FIFO Inventory Formula Challenge

Trusted Contributor

To revel my second anniversary as a member of this EXCELlent Community, I hereby proffer this challenge to season your array manipulation skills. Perhaps, @keenadvice @mathetes @Riny_van_Eekelen @Peter Bartholomew @Sergei Baklan and @lori_m could again spice our learning experience!



83 Replies


I have had the audacity to work on @Sergei Baklan 's version of the solution.  My reason for doing this was that I wanted to see how easy (or difficult) collaborative development might be.  My first finding was that a utility that steps through the local names within a LET function returning their values one by one would be of immense value.  The second conclusion is that working with someone else's LET formula is, indeed, easier than working with traditional formulas (such as we were meant to create for the present challenge).


I did make a change to Sergei's formula in that I replaced the matrix multiplication MMULT by a simpler SUM.  To take the work forward I then wrapped the LET with LAMBDA to improve the parameter passing (I detest direct cell references in general and was never going to find one buried in the middle of a multi-line function appealing, despite its being appropriate to the challenge).


= LAMBDA(prNm,
    type, -(EVEN(TrnType="Sale")-1),
    prod, (ProductName=prNm),
    table, CHOOSE({1,2,3,4},TrnNum,TrnQty*type, TrnPrice, type*prod),
    total, SUM(INDEX(FILTER(table,prod),0,2)),
    two, INDEX(SORT(FILTER(table, prod*type=1),,-1),{1;2},{2,3}),
    price, INDEX(two,,2),
    lastQty, MIN(total, INDEX(two,1,1)),
    QTYs, CHOOSE({1;2}, lastQty, total-lastQty),

I have yet to clarify thoughts on how the solutions to such problems might best be packaged.  One option might be to output the results to a table and create a rich data type with inventory quantities and values as attributes.  Another might be to use recursion to generate values for the five product lines as a single array.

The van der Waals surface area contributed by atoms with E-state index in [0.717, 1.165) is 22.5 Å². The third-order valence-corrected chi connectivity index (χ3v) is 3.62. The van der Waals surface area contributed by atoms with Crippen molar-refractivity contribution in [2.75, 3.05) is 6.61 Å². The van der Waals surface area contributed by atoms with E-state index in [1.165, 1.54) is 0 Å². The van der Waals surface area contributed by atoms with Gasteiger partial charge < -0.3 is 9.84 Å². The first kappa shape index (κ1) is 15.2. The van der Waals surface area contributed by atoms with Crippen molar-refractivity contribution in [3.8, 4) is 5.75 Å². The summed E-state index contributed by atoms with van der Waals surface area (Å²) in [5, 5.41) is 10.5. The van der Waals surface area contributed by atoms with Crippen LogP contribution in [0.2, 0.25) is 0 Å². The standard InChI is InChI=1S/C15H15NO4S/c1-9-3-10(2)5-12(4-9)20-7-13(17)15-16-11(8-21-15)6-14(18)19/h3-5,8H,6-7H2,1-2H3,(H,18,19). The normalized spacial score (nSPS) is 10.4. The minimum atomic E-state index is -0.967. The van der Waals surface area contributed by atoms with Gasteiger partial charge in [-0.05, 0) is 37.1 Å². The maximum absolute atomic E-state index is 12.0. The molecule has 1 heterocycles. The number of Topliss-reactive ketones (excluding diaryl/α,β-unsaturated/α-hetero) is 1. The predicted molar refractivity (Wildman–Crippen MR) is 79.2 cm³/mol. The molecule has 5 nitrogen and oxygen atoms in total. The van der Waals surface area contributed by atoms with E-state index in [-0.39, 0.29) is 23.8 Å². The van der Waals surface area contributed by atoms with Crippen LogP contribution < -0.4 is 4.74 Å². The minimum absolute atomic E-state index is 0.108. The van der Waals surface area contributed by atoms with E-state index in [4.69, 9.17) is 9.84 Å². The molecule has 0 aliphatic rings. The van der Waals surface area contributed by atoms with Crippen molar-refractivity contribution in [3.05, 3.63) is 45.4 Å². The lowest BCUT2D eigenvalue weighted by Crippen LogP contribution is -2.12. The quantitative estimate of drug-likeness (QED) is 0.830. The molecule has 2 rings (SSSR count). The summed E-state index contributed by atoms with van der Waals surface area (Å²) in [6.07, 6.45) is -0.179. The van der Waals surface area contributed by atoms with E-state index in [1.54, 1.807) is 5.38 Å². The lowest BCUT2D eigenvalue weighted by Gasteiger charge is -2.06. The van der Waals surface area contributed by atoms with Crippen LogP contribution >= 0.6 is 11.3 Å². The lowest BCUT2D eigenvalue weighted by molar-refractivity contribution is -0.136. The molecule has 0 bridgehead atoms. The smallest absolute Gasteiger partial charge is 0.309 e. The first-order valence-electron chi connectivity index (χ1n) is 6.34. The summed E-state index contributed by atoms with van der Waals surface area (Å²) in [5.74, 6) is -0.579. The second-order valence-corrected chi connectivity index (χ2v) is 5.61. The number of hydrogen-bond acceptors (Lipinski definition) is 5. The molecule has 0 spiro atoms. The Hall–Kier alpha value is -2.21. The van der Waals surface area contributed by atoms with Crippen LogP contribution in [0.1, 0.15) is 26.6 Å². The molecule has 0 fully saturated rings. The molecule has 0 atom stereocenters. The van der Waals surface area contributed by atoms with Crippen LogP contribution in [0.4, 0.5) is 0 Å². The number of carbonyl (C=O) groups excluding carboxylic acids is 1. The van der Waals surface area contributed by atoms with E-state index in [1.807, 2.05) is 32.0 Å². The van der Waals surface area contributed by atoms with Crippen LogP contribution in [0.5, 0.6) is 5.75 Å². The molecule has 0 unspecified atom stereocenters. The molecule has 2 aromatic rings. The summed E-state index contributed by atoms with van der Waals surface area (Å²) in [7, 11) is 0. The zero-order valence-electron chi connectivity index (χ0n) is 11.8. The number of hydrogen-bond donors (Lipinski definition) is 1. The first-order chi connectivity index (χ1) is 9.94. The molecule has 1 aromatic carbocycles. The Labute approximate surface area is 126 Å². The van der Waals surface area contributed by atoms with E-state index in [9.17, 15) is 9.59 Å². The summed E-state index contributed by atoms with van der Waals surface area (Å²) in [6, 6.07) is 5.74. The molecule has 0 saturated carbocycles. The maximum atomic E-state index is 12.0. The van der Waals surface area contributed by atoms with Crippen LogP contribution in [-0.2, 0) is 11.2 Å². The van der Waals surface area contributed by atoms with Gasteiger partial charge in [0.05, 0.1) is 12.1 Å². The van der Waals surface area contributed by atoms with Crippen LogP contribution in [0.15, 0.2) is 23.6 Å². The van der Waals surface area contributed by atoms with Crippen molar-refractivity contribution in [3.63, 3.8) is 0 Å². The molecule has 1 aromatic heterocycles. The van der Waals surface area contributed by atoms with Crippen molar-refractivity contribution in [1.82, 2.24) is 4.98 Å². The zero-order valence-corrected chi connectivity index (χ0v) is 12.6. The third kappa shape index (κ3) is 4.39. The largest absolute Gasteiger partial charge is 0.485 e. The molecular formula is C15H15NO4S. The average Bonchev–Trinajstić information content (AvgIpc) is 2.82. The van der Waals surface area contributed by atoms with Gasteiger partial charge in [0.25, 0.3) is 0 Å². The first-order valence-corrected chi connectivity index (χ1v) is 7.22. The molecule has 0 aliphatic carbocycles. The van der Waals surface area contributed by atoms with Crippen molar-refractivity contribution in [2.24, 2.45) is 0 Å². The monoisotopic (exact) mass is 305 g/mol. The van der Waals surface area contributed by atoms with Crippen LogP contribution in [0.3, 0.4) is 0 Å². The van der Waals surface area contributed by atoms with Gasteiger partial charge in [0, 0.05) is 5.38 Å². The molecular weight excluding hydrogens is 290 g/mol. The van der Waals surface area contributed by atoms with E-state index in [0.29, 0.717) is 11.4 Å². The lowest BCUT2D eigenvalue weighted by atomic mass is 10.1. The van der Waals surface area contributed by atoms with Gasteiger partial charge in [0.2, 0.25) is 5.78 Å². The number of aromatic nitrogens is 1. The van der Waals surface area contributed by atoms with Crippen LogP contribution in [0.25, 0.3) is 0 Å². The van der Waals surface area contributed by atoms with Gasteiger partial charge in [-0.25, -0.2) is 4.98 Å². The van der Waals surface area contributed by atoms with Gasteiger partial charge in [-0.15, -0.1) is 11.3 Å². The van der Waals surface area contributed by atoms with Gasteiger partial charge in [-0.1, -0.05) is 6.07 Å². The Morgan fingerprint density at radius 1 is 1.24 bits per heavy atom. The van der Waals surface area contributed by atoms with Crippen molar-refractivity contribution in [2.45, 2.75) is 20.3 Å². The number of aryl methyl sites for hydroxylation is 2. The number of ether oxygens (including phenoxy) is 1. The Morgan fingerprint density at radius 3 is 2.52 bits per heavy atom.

I also look forward to @Twifoo 's solution in due course.  It does me no harm to be shown that amazing solutions can be created with traditional techniques.

I'm already accustomed to your inherent aversion of using direct cell references. Even so, I'm impressed at your improvement on the solution of @Sergei Baklan .
As I had previously advocated, traditional formulas are accessible to more users than modern Excel functions. For that reason, my formula challenges reach the widest possible audience, rather than a privileged few.


Thank you for the explanation. Still had no time to check in details, will do.

Question to your latest post, related to this case what do you mean under traditional functions? If people have LET() they shall have SORT(), FILTER(), etc. If only LAMBDA() is still exotic, but here it is only cosmetic on the top of LET().

@Sergei Baklan 

I simply adopted the adjective "traditional" mentioned by @Peter Bartholomew .
Perhaps, "traditional functions" would refer to those which are not available to non-Microsoft 365 users. Using LET is analogous to "legal cheating" for allowing the definition of names outside the Name Manager. For the purpose of my formula challenge, I will allow such, not because I allow cheating, but because it is legal.

@TwifooDeleted previous reply, getting used to the set-up on the forum. I've used LET below for readability and in the first cell in the attached, but left other formulas using older functions. On the right track?



@Twifoowrote Using LET is analogous to "legal cheating" for allowing the definition of names outside the Name Manager. For the purpose of my formula challenge, I will allow such, not because I allow cheating, but because it is legal.


That's one way of looking at LET.